The journey of life comes with many a distraction.

Despair, anger and flattery can knock you akimbo, but hope, faith and help from others can reroute you.

In John Bunyan’s 1678 allegory, “The Pilgrim’s Progress,” a character named Christian decides to pursue a godly life and leave behind his poor decisions in The City of Destruction (Earth) and journey toward the Celestial City (heaven). Along the way characters, such as Giant Despair, Flatterer and Hopeful, attempt to help or hinder the pilgrim from making progress.

Fidèle Youth Dance Company director Mimi McKinnis adapted the classic text for the stage, using movement instead of words to impart the gospel message, and whittling down the number of characters to a cast of three dozen ages 10 to 18. Performances are Saturday and Sunday, Nov. 13, at Wasson Academic Campus Auditorium.

“The more characters there are, the more opportunities students and audiences have to see themselves in their own lives on the path to living a good life,” McKinnis said. “Even if the dragon seems really big, there are also helpers God sends. There are all different ways to get you back on the right track. Anything that seems like a distraction to you is a distracting character and doesn’t have to pull you off the path of a good life.”

Founded in 2014, Fidèle is a performance division of faith-based Turning Pointe Dance in Colorado Springs. Dancers 10 and older audition in the spring or summer for the yearly fall performances, which have included “Lionheart,” “Ruth & Esther” and “Out of Egypt.”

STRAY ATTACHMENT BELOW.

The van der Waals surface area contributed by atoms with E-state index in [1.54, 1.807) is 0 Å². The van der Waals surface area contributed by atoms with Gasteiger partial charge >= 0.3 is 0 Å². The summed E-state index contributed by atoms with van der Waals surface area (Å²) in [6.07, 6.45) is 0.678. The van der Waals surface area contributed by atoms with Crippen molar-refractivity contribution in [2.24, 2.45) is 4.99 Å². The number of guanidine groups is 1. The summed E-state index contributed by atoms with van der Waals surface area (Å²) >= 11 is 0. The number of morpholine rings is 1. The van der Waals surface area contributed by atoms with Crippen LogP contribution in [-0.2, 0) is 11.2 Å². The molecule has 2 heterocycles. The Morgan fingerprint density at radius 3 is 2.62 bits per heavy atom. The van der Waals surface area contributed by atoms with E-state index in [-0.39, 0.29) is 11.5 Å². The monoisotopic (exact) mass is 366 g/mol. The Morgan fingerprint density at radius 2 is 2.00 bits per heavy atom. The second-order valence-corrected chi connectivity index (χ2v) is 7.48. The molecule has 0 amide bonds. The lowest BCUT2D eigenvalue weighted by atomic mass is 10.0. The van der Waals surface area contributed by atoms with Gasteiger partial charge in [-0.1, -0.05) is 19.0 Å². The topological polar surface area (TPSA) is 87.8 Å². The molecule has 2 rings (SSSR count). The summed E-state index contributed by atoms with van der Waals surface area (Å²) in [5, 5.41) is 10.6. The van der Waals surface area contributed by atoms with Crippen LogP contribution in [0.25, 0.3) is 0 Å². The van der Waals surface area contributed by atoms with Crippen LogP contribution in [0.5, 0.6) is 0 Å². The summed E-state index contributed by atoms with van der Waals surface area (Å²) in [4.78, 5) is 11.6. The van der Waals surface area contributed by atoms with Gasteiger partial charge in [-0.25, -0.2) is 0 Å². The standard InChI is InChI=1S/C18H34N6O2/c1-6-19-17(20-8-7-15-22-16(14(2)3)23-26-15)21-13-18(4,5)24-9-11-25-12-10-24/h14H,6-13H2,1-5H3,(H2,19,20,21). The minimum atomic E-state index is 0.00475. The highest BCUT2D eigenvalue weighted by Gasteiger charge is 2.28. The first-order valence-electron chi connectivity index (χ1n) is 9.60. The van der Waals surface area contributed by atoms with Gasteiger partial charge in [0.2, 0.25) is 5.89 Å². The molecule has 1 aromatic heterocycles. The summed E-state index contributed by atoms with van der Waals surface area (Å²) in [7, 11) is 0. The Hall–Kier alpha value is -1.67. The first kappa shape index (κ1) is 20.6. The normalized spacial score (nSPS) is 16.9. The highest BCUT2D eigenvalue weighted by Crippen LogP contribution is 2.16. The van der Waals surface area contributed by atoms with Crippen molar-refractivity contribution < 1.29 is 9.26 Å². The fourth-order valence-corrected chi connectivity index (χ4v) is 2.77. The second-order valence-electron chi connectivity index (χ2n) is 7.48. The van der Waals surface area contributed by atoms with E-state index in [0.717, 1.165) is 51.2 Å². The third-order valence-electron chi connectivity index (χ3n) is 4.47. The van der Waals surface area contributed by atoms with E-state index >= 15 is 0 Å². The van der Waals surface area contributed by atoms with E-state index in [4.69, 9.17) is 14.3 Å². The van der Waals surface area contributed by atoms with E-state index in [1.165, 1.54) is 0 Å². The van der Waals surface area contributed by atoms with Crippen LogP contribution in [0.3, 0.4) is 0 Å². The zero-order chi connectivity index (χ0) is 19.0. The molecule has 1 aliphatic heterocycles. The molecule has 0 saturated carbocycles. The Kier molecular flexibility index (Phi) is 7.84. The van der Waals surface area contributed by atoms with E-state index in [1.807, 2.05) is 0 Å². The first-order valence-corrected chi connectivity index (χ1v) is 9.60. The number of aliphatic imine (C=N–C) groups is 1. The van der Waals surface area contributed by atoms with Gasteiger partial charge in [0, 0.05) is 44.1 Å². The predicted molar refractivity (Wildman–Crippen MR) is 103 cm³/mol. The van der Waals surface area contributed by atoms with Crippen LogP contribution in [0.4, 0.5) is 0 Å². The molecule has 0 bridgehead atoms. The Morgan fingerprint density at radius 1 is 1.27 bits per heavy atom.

“We don’t do just ‘Swan Lake’ — something that’s been done — but create original stage adaptions for our productions,” McKinnis said. “The style of dance depends on the story we’re trying to tell. We’re creating a legacy of gospel-driven theater.”

For Abbie Van Horn, who stars as Christian, the role comes with a responsibility.

“The lead role means you’re the biggest servant in the cast,” said the 17-year-old student, who attends College Pathways at The Classical Academy. “You’re the example all the younger performers look up to and who they strive to be. It’s a cool opportunity to minister to the younger cast and serve them and let them know what a leader needs to do.”

Van Horn can empathize with her character’s journey. There are times she also is tempted off the godly path, which she sees most clearly in the show’s Flatterer character.

“I’ve struggled with people saying you’re so great and me saying I’m so great,” said Van Horn, who started dancing with Turning Pointe at 2. “Being flattered and prideful I don’t think of as a really bad thing — it’s not bad to be proud of yourself — but there comes a point where if you idolize that it hinders what you need to be focusing on.”

McKinnis’ life experience before Fidèle has helped her adapt and choreograph Fidèle’s productions. Competitive ice dancing in her youth led her to perform with dance ministry A.R.T.S. (Arts Revealing the Son) and other dance companies in Oklahoma, her home state. That was followed by a job as communications manager for U.S. Figure Skating in the Springs.

“I fell in love with the possibilities the arts can provide,” she said, “and how you can show how the arts and gospel can be intertwined.”

“Pilgrim’s Progress” begins with classical music and evolves into more modern, contemporary and worship pieces as Christian moves from the sinful, angry and uncaring City of Destruction. And McKinnis uses ballet and contemporary worship dance, which she describes as lyrical dance where movements interpret the words of the Scripture or faith-based story.

“The audience will see a character on stage who plays Holy Spirit, fighting silently behind or beside Christian, and see life is hard,” she said. “There’s always something trying to grab your attention from the wrong things, but God and helpers are with you in those moments and you don’t have to do it alone.”

Contact the writer: 636-0270

Contact the writer: 636-0270

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